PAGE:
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Thanks for your answers. She remains in stage 2, in that it goes into remission after radiation. She feels nothing from it. She does tai chi, eats healthy and is active with friends, church and the arts. She just came back from Cuba. I did not mean to paint her incorrectly. But-she does have the issues I described. She will not take anxiety meds. At all. Her Dr says he is amazed at her health but taking a wait and see stance on her anxiety. She takes supplements, vitamins, and lisonopril. I was looking for ideas on how to maybe help her organize things, etc. In her house to help her keep track of things and sta calm. What are words I can use. Oh and I have POA.thanks!!
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Your mom may be angry because she's realizing that she's slipping a little.

Take her to her Dr. and have her evaluated for dementia. But at 85 it could just be age-related memory loss. Regardless, I'm sure she doesn't feel well when she becomes overwhelmed easily and maybe there's a medication the Dr. can prescribe that will help keep her anxiety under control.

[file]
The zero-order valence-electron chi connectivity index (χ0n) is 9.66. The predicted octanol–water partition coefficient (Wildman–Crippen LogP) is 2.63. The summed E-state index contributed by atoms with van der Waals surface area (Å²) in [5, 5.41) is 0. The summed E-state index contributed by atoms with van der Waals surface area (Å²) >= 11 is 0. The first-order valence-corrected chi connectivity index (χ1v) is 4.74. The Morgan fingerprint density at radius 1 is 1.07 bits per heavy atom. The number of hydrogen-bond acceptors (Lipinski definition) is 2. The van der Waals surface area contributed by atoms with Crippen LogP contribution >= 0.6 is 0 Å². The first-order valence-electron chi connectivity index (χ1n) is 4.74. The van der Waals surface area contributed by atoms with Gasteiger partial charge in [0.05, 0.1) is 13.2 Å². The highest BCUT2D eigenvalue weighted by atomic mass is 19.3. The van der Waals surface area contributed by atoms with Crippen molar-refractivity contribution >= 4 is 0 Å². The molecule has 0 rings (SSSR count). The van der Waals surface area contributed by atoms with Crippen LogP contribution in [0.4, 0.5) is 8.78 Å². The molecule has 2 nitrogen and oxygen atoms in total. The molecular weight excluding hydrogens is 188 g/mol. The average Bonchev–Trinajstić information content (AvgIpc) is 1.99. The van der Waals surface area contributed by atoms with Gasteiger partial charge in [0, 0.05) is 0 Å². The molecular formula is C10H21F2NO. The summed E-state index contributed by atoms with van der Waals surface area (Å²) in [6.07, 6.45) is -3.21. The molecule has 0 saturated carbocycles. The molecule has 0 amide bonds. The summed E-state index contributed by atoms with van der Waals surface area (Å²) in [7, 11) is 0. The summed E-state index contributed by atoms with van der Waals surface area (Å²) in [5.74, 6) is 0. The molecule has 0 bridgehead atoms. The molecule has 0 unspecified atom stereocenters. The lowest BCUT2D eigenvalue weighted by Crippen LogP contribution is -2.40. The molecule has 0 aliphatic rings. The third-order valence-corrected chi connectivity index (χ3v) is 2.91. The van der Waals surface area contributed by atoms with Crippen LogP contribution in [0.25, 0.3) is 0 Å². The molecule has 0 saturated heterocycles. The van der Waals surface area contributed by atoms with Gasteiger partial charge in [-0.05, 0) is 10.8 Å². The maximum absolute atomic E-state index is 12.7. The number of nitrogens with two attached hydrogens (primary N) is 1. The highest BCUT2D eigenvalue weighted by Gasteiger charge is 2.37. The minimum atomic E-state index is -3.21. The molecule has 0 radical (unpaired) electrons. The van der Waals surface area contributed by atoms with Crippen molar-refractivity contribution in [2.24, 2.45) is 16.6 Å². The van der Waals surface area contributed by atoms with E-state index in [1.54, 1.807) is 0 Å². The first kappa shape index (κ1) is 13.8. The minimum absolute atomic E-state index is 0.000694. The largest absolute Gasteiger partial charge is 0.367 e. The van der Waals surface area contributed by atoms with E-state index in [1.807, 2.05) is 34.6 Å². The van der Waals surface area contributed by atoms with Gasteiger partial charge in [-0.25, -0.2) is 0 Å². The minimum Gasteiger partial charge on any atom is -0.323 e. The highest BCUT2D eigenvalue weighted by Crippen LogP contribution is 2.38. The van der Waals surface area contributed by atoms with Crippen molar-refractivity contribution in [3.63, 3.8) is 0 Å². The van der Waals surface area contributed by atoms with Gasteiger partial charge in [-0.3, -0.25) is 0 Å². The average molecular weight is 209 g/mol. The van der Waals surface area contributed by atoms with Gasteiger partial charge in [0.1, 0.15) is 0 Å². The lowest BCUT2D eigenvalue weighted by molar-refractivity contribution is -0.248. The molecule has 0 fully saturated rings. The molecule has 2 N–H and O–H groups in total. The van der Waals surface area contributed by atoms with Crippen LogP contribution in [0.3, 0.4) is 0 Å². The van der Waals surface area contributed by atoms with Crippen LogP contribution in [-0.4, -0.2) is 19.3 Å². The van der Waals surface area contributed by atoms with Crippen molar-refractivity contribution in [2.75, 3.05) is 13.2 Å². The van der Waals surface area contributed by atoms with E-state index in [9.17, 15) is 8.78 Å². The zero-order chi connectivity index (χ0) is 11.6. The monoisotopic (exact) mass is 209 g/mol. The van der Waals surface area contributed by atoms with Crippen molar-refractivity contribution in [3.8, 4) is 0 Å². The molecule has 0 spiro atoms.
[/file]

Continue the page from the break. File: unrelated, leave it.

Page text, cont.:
Do you help her with her financial stuff? Now would be the time to go over everything with her so you can step in when it's time. Do you have POA? If not, get it now.

Most folks here know how difficult it is to watch an elderly parent decline. It's definitely sad and scary. I hope you come back here for support. You're not alone.
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Anxiety meds for a start, like Xanax or Ativan or even Klonopin. Hopefully you have good rapport and can report these changes to her MD.
"She has lymphoma but is healthy" tells me you may be in denial about her condition. You need to know what stage she is in, what drugs she is on and what side effects to expect. That way you know the difference between an approaching dementia and a temporary effect of chemo. Have a long chat with her MD.